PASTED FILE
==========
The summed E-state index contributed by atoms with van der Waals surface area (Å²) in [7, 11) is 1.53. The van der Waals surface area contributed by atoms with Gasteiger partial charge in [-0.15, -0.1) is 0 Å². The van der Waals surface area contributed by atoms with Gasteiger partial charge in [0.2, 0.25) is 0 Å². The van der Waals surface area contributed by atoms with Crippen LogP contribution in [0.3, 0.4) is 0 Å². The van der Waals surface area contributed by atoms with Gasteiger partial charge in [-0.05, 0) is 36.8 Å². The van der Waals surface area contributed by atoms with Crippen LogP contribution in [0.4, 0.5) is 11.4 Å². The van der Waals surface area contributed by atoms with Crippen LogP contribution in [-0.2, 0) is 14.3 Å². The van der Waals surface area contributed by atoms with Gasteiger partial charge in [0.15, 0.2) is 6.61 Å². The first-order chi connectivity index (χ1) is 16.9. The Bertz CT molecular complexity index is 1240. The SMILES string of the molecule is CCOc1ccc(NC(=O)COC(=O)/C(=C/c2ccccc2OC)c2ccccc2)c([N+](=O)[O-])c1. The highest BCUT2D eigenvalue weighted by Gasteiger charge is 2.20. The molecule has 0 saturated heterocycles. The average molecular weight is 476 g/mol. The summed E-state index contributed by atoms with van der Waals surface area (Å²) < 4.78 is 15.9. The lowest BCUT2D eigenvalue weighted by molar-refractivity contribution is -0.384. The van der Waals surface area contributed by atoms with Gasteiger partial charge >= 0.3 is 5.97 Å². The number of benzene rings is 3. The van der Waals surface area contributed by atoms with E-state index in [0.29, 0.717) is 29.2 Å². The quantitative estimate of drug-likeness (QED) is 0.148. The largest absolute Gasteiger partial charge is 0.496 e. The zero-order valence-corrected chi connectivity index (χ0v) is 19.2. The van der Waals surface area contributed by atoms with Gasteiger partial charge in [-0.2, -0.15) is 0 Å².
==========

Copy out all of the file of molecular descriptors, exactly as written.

The summed E-state index contributed by atoms with van der Waals surface area (Å²) in [7, 11) is 1.53. The van der Waals surface area contributed by atoms with Gasteiger partial charge in [-0.15, -0.1) is 0 Å². The van der Waals surface area contributed by atoms with Gasteiger partial charge in [0.2, 0.25) is 0 Å². The van der Waals surface area contributed by atoms with Crippen LogP contribution in [0.3, 0.4) is 0 Å². The van der Waals surface area contributed by atoms with Gasteiger partial charge in [-0.05, 0) is 36.8 Å². The van der Waals surface area contributed by atoms with Crippen LogP contribution in [0.4, 0.5) is 11.4 Å². The van der Waals surface area contributed by atoms with Crippen LogP contribution in [-0.2, 0) is 14.3 Å². The van der Waals surface area contributed by atoms with Gasteiger partial charge in [0.15, 0.2) is 6.61 Å². The first-order chi connectivity index (χ1) is 16.9. The Bertz CT molecular complexity index is 1240. The SMILES string of the molecule is CCOc1ccc(NC(=O)COC(=O)/C(=C/c2ccccc2OC)c2ccccc2)c([N+](=O)[O-])c1. The highest BCUT2D eigenvalue weighted by Gasteiger charge is 2.20. The molecule has 0 saturated heterocycles. The average molecular weight is 476 g/mol. The summed E-state index contributed by atoms with van der Waals surface area (Å²) < 4.78 is 15.9. The lowest BCUT2D eigenvalue weighted by molar-refractivity contribution is -0.384. The van der Waals surface area contributed by atoms with Gasteiger partial charge >= 0.3 is 5.97 Å². The number of benzene rings is 3. The van der Waals surface area contributed by atoms with E-state index in [0.29, 0.717) is 29.2 Å². The quantitative estimate of drug-likeness (QED) is 0.148. The largest absolute Gasteiger partial charge is 0.496 e. The zero-order valence-corrected chi connectivity index (χ0v) is 19.2. The van der Waals surface area contributed by atoms with Gasteiger partial charge in [-0.2, -0.15) is 0 Å².